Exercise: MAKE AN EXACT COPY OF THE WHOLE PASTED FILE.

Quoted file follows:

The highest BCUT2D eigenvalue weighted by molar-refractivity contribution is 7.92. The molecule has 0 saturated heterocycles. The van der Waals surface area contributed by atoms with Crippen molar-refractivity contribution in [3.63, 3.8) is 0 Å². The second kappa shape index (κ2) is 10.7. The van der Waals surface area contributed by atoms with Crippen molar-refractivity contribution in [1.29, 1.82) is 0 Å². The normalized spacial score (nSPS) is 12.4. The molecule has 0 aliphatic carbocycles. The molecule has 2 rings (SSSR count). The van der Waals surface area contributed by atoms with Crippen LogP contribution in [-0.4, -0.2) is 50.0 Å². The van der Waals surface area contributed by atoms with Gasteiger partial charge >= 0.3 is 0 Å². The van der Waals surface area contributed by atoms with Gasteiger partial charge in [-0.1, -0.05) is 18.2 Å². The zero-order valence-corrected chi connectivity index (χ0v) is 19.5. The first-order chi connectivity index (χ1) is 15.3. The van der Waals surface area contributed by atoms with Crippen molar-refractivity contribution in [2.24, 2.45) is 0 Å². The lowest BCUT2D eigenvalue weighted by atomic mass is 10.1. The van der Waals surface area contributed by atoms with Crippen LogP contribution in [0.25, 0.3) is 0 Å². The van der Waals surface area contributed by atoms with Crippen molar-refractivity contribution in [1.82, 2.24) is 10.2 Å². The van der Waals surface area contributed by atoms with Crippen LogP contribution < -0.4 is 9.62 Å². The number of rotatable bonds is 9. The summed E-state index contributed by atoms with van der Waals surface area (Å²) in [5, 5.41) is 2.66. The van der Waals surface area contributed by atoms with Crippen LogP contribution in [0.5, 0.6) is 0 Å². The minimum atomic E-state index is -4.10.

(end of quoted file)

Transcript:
The highest BCUT2D eigenvalue weighted by molar-refractivity contribution is 7.92. The molecule has 0 saturated heterocycles. The van der Waals surface area contributed by atoms with Crippen molar-refractivity contribution in [3.63, 3.8) is 0 Å². The second kappa shape index (κ2) is 10.7. The van der Waals surface area contributed by atoms with Crippen molar-refractivity contribution in [1.29, 1.82) is 0 Å². The normalized spacial score (nSPS) is 12.4. The molecule has 0 aliphatic carbocycles. The molecule has 2 rings (SSSR count). The van der Waals surface area contributed by atoms with Crippen LogP contribution in [-0.4, -0.2) is 50.0 Å². The van der Waals surface area contributed by atoms with Gasteiger partial charge >= 0.3 is 0 Å². The van der Waals surface area contributed by atoms with Gasteiger partial charge in [-0.1, -0.05) is 18.2 Å². The zero-order valence-corrected chi connectivity index (χ0v) is 19.5. The first-order chi connectivity index (χ1) is 15.3. The van der Waals surface area contributed by atoms with Crippen molar-refractivity contribution in [2.24, 2.45) is 0 Å². The lowest BCUT2D eigenvalue weighted by atomic mass is 10.1. The van der Waals surface area contributed by atoms with Crippen LogP contribution in [0.25, 0.3) is 0 Å². The van der Waals surface area contributed by atoms with Crippen molar-refractivity contribution in [1.82, 2.24) is 10.2 Å². The van der Waals surface area contributed by atoms with Crippen LogP contribution < -0.4 is 9.62 Å². The number of rotatable bonds is 9. The summed E-state index contributed by atoms with van der Waals surface area (Å²) in [5, 5.41) is 2.66. The van der Waals surface area contributed by atoms with Crippen LogP contribution in [0.5, 0.6) is 0 Å². The minimum atomic E-state index is -4.10.